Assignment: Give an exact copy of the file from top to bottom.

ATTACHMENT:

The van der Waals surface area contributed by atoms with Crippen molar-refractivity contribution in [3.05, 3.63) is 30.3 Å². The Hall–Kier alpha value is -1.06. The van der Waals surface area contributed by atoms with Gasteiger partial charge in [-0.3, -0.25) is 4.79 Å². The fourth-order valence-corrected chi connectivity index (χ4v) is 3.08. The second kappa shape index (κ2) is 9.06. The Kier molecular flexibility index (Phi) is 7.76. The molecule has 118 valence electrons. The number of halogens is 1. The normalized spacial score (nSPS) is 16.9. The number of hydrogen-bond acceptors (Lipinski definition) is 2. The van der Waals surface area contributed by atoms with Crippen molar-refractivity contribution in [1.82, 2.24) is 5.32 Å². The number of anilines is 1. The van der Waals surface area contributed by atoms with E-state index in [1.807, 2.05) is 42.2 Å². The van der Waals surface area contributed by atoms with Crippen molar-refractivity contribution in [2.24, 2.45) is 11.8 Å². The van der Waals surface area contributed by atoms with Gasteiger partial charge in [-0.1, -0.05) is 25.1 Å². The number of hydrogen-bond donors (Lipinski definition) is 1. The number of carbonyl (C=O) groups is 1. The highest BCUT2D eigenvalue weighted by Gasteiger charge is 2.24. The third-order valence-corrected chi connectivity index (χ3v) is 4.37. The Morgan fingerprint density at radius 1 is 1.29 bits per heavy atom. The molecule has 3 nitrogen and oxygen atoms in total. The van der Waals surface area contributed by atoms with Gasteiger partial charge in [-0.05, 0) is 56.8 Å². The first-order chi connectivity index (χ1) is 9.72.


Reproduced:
The van der Waals surface area contributed by atoms with Crippen molar-refractivity contribution in [3.05, 3.63) is 30.3 Å². The Hall–Kier alpha value is -1.06. The van der Waals surface area contributed by atoms with Gasteiger partial charge in [-0.3, -0.25) is 4.79 Å². The fourth-order valence-corrected chi connectivity index (χ4v) is 3.08. The second kappa shape index (κ2) is 9.06. The Kier molecular flexibility index (Phi) is 7.76. The molecule has 118 valence electrons. The number of halogens is 1. The normalized spacial score (nSPS) is 16.9. The number of hydrogen-bond acceptors (Lipinski definition) is 2. The van der Waals surface area contributed by atoms with Crippen molar-refractivity contribution in [1.82, 2.24) is 5.32 Å². The number of anilines is 1. The van der Waals surface area contributed by atoms with E-state index in [1.807, 2.05) is 42.2 Å². The van der Waals surface area contributed by atoms with Crippen molar-refractivity contribution in [2.24, 2.45) is 11.8 Å². The van der Waals surface area contributed by atoms with Gasteiger partial charge in [-0.1, -0.05) is 25.1 Å². The number of hydrogen-bond donors (Lipinski definition) is 1. The number of carbonyl (C=O) groups is 1. The highest BCUT2D eigenvalue weighted by Gasteiger charge is 2.24. The third-order valence-corrected chi connectivity index (χ3v) is 4.37. The Morgan fingerprint density at radius 1 is 1.29 bits per heavy atom. The molecule has 3 nitrogen and oxygen atoms in total. The van der Waals surface area contributed by atoms with Gasteiger partial charge in [-0.05, 0) is 56.8 Å². The first-order chi connectivity index (χ1) is 9.72.